Renault Captur 2015 Review
Peter Barnwell road tests and reviews the Renault Captur SUV ahead of its arrival in Australian showrooms.
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We never warmed to the Mini Countryman and can't nail the reason why. Perhaps it's too big for a Mini, too puffed up, plain ugly.
Whatever the reason, it's not on our wish list but drive it we did last week - the Cooper S automatic front-wheel drive version with a few options (of which there are too many).
It comes in at $45,000 plus on roads which is a fair old ask for a small SUV-style vehicle, albeit one pitched by Mini as a 'premium' model.
They pushed a Mini out in all directions to make Countryman, and it looks a bit like a fish at the front.
That's offset by some deft add-ons like roof rails and other body add-ons plus the green colour is a stand out. The inside is excellent in every way, looks, style and function.
ENGINE / TRANSMISSION
Mechanical revisions earlier this year brought more kit and a more powerful 1.6-litre four-cylinder turbocharged petrol engine. It's the very excellent PSA/BMW engine in this case with 140kW/240Nm hooked up to the front wheels via a six-speed conventional automatic transmission.
In this guise, the Countryman is capable of sipping premium unleaded at a claimed 7.8L/100km. The diesel Countryman gets down to nearly half that.
So, they gave Countryman more performance this time around, more refinement (smoother, quieter), more tech and more spec. Some driver assist features are included but more are available as options.
The model tested scores a decent navigation system, 6.5-inch info screen, an upholstery upgrade to leather, better interior fascia materials, round LED daytime driving lights and heated exterior mirrors.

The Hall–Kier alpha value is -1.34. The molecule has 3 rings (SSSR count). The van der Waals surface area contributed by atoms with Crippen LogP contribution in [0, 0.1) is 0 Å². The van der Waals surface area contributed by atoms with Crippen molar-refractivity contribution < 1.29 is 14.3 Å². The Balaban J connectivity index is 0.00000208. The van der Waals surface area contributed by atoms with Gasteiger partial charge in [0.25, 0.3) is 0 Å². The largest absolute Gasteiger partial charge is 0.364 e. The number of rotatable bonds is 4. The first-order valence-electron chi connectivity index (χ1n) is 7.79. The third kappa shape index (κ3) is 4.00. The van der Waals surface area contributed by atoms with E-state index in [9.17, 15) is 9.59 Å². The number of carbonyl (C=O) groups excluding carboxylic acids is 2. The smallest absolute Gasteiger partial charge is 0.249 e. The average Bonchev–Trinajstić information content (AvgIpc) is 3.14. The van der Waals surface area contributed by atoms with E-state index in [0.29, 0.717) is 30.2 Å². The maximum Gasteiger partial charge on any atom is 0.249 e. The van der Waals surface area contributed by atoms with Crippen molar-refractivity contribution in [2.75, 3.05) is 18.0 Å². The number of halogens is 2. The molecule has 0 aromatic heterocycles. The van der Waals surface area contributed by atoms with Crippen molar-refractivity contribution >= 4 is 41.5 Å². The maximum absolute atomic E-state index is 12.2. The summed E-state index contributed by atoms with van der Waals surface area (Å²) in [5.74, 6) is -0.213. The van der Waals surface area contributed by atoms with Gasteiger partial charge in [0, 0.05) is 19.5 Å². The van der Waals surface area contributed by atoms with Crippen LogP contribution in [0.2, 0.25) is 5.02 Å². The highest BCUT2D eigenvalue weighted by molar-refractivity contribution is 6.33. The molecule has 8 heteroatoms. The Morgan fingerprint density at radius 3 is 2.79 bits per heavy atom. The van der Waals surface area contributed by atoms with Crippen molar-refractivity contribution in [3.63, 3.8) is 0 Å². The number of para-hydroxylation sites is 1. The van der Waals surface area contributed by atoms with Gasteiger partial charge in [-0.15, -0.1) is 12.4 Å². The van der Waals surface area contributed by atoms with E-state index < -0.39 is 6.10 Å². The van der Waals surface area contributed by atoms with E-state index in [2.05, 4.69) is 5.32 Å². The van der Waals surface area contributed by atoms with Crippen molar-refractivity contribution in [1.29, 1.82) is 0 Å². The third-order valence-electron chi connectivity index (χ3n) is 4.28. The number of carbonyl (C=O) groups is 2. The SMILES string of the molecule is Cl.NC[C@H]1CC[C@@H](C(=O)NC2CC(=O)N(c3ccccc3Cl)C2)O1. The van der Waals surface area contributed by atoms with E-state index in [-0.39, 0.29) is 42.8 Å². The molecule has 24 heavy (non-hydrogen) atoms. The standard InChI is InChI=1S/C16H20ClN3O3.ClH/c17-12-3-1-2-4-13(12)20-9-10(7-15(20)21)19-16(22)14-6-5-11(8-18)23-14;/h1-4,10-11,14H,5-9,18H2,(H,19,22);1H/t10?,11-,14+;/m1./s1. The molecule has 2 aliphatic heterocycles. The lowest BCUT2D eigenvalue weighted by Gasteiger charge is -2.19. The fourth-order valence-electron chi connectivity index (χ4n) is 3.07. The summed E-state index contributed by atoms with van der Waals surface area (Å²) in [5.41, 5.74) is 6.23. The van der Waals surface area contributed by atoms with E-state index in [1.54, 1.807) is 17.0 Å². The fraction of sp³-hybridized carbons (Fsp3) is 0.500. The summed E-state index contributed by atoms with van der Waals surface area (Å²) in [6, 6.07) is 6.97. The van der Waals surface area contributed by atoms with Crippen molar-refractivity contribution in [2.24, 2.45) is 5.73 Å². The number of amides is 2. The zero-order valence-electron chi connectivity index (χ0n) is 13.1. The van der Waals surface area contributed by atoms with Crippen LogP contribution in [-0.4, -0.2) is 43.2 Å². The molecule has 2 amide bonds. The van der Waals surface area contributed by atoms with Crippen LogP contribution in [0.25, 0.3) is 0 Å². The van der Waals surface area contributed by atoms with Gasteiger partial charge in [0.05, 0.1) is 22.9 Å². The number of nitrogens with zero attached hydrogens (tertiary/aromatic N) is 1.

There's a lot more too, including the impressive optional service offer for 70,000km that costs only $850 and a three-year unlimited kilometre warranty.
It's a five-door, five-seater wagon with rear tailgate and a reasonable amount of luggage space.
A Sport button sharpens up the reflexes but fails to make an impact on troublesome torque steer effect that kicks the front wheels off line under hard acceleration - especially over bumps.
But with all that power in a smallish vehicle, the Countryman gets moving rapidly with the slick auto box aiding and abetting.
Sounds good too blatting away through a twin outlet exhaust.
The ride is a good compromise with plenty of feel through the wheel and the ability to smooth out rough roads without jiggling too much.
On the freeway the Countryman whizzes along at the limit without any stress at all. Same around town where the nippy point and squirt nature of the car comes into its own, however the turning circle is too large.
|Cooper S Chilli Red L.E.||1.6L, PULP, 6 SP MAN||$24,100 – 32,670||2014 Mini Countryman 2014 Cooper S Chilli Red L.E. Pricing and Specs|
|Cooper SD Chilli All4||2.0L, Diesel, 6 SP AUTO||$26,500 – 35,090||2014 Mini Countryman 2014 Cooper SD Chilli All4 Pricing and Specs|
|Cooper S Chilli All4||1.6L, PULP, 6 SP MAN||$23,900 – 32,450||2014 Mini Countryman 2014 Cooper S Chilli All4 Pricing and Specs|
|Cooper D Chilli||2.0L, Diesel, 6 SP AUTO||$18,500 – 25,740||2014 Mini Countryman 2014 Cooper D Chilli Pricing and Specs|